THE UNDERDOGGS – Snoop Dogg Tackles Sports Comedy with Hilarious Excess

If you like sports movies, you know this one: a washed-out professional sports figure gets himself in trouble and, much to his dismay, finds himself coaching a scrappy team of losers as punishment. (Later, he’ll probably get a chance to advance his career like he wanted, but choose the kids instead).

It’s a tried-and-true formula that hearkens back to classics like The Longest Yard and The Bad News Bears, and when it’s done right, it feels like a cozy blanket.

The Underdoggs is not the best film in this tradition. Nor is it even the best one in recent memory – I’d put last year’s Next Goal Wins and The Champions (both of which are excellent) ahead of it without hesitation. But while the new football comedy starring Snoop Dogg and Mike Epps is far from the most charming or endearing story of this kind, it is among the funniest, and most edgy.

Snoop Dogg stars as Jaycen “2 Js”Jennings, a self-absorbed retired pro football star who made his millions but never picked up any life lessons along the way. He’s among the best to have ever played the game, but also the most hated. A reality check comes in the form of a hefty community service penalty that puts him back in his hometown of Long Beach, a place he left and never looked back.

While he’s unenthused about the homecoming, getting back in touch with his old homeboy (Mike Epps), former sweetheart (Tika Sumpter), and high school football coach (George Lopez) reminds him about a part of himself – maybe the best part – that he’d left behind, and after taking a peewee coaching job for all the wrong reasons, he comes around to loving the kids and wanting to inspire them to succeed.

The kids are a fun and motley bunch of scrappy geeks and losers, mostly from poor families – underdogs. It’s a charming, if very foul-mouthed, group. As Jennings starts to get to know them we peel back the layers of their various insecurities and problems.

The film is directed by Charles Stone III, who already boasts a really solid sports comedy background with the affably-natured winners Uncle Drew and Mr. 3000. As a comedy, The Underdoggs acquits itself well – it’s very funny, and in that sense I think it’ll be a crowd-pleaser. But it’s far more tonally edgy than those films, with wall to wall f-bombs and vulgarity despite the fact that it’s about – and seemingly targeted to – kids and families.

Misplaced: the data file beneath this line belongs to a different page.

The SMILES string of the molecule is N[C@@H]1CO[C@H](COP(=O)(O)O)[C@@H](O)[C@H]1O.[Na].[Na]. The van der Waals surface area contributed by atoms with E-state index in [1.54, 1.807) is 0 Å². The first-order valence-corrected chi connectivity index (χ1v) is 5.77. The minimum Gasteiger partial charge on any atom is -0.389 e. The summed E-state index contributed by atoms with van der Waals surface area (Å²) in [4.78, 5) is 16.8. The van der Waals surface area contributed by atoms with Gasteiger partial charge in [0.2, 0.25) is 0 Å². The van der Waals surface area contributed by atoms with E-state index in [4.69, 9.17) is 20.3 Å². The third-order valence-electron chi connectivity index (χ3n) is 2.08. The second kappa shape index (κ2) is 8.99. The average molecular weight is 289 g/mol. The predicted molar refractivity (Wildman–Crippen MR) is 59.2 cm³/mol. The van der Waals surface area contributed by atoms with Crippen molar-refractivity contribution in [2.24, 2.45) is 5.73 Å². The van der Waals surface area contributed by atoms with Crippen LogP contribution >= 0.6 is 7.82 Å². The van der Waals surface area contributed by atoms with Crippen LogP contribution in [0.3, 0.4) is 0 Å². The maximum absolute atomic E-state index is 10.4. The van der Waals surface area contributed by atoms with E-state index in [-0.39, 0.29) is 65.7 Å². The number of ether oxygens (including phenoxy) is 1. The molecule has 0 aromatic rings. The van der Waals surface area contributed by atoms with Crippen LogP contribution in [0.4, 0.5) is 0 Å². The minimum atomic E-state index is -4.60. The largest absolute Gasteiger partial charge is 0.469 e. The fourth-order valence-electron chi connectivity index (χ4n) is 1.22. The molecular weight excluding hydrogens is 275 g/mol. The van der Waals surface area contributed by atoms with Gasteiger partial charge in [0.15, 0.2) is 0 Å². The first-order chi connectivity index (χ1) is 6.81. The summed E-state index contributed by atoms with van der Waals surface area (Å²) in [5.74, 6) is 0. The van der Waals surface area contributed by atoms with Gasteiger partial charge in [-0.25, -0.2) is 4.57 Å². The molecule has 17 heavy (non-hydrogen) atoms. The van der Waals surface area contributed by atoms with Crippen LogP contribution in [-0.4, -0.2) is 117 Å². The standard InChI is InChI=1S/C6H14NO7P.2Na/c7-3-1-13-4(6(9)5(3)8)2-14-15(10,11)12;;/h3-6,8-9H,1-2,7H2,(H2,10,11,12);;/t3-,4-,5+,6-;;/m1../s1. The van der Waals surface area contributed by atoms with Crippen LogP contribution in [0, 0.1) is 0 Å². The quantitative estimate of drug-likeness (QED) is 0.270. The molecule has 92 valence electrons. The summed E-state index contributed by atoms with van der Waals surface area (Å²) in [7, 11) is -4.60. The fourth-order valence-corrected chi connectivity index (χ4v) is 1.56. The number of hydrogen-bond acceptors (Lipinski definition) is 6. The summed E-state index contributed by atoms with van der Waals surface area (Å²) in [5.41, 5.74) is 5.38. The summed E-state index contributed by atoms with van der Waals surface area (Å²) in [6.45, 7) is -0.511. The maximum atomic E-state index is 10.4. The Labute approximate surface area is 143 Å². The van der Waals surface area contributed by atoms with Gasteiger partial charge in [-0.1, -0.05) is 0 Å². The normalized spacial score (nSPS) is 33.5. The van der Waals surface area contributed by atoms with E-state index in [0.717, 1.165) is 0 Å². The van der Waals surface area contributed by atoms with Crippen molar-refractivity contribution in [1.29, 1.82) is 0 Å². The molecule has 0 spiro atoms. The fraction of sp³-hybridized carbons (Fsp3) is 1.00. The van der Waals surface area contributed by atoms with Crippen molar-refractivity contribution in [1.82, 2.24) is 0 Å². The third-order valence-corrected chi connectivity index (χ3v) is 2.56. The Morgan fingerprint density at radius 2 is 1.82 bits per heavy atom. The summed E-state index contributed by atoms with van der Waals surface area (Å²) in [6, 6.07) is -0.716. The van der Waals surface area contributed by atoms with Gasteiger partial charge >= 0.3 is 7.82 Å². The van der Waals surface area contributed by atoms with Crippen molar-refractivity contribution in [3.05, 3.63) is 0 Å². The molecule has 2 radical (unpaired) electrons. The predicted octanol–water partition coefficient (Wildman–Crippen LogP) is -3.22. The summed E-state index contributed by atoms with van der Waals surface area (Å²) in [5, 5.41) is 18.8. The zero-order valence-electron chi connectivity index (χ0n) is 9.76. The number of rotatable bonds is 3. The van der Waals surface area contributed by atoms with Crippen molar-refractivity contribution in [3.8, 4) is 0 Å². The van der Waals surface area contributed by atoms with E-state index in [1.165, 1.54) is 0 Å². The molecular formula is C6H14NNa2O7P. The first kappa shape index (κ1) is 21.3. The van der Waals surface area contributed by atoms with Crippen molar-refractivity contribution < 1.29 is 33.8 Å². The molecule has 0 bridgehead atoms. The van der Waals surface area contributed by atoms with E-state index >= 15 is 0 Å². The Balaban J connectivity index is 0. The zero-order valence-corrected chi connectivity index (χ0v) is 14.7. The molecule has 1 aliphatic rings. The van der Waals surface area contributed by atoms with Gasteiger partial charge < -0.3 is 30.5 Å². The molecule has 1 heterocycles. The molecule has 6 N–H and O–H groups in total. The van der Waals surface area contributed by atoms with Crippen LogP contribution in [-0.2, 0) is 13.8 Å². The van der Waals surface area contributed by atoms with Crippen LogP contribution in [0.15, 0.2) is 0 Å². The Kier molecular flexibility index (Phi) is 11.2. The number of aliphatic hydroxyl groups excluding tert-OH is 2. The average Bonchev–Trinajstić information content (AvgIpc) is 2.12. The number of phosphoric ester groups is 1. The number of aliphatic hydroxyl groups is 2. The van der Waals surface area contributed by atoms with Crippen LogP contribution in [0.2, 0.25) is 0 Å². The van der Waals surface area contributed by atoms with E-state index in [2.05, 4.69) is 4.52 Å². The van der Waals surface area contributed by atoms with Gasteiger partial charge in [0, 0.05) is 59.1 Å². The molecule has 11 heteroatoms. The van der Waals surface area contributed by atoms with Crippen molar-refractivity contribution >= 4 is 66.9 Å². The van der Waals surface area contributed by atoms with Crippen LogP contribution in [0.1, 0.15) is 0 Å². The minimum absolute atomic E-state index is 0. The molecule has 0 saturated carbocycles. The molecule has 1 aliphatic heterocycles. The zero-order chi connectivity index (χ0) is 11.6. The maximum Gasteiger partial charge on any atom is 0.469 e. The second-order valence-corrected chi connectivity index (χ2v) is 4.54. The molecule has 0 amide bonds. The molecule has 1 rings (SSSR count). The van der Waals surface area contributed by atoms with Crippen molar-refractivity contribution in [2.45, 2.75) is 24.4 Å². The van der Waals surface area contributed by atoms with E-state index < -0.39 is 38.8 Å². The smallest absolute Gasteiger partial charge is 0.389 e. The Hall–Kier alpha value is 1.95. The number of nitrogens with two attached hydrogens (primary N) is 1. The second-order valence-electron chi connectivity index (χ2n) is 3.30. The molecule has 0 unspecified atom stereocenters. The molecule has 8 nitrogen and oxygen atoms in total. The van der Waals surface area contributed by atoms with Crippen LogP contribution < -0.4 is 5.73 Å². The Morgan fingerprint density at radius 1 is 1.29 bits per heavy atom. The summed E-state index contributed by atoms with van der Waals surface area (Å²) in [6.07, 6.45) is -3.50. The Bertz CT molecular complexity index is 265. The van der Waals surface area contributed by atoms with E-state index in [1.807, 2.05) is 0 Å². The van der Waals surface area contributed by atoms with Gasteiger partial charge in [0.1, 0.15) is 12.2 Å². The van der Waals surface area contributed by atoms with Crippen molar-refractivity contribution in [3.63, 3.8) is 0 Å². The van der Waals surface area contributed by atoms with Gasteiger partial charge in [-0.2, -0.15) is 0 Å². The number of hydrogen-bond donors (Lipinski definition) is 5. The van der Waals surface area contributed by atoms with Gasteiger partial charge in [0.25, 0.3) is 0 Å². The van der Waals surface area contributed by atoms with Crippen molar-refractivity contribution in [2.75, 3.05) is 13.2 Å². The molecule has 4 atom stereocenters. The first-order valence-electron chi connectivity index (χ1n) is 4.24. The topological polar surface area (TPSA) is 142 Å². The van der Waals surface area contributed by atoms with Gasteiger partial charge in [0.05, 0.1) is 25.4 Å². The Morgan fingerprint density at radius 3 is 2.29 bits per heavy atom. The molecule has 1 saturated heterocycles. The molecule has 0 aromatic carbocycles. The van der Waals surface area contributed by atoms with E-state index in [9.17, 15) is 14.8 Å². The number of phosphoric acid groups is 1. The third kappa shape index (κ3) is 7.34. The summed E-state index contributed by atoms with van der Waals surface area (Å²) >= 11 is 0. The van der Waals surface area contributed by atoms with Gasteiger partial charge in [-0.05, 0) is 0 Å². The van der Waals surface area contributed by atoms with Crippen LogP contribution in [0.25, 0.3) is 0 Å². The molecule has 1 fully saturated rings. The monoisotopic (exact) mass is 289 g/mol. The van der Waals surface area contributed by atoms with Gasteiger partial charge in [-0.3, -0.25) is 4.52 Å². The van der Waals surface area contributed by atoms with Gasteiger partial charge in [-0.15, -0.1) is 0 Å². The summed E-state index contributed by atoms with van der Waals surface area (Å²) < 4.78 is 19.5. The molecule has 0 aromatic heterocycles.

The film opens by displaying content advisory warning parents that the film is rated R for language, then countering “But fuck all that” and admonishing parents to calm down and enjoy the show, but even so it’s surprisingly naughty. R rated comedies aimed at kids or family audiences are a really tough nut to crack, and always feel tonally confused. This one is no exception.

Besides the constant vulgarity, another thing parents would want to be aware of is that for a sports movie, it champions poor sportsmanship. Obviously it’s a comedy and the edgy stuff is for fun (and it is), but the sanctioning and encouragement of trash-talking and showboating instills the wrong values to kids who may watch. There’s also one scene where Jennings asks one of the kids if he’s ever felt up a girl’s breasts. It’s played for laughs (the kid gets nicknamed “Titties” and it’s eventually even printed on his jersey), but regardless of the context, a grown man randomly asking a prepubescent child about his sexual experience is vile and creepy – full stop.

While Jennings is building relationships and getting to know and like the kids – and building up some narrative goodwill with the audience, he’s also hosting a podcast about himself, boasting in earnest about how much he’s inspiring and helping them. This soliloquy is clearly intended to be endearing but instead makes him transparently a self-aware opportunist, grasping for credibility. It’s bafflingly tone-deaf.

Overall, The Underdoggs is a very funny and enjoyable film, though not one I’d want my kids to watch. It follows a very familiar sports comedy trope, but to its credit tries to do something new with it – even if that’s mostly summed up as being as vulgar as possible and brimming with an excess of attitude. Epps acknowledges the trope by joking at how the situation mirrors The Mighty Ducks, tipping off the audience that the film does have a sense of self-awareness.

It think the best compliment I can pay to The Underdoggs is that there’s a particular kind of pissy but satisfying movie – not a genre, but more of a “fuck you” attitude – that plays especially well when you’re in a bad mood, and I think for a lot of people, this could really be one of those movies.

A/V Out

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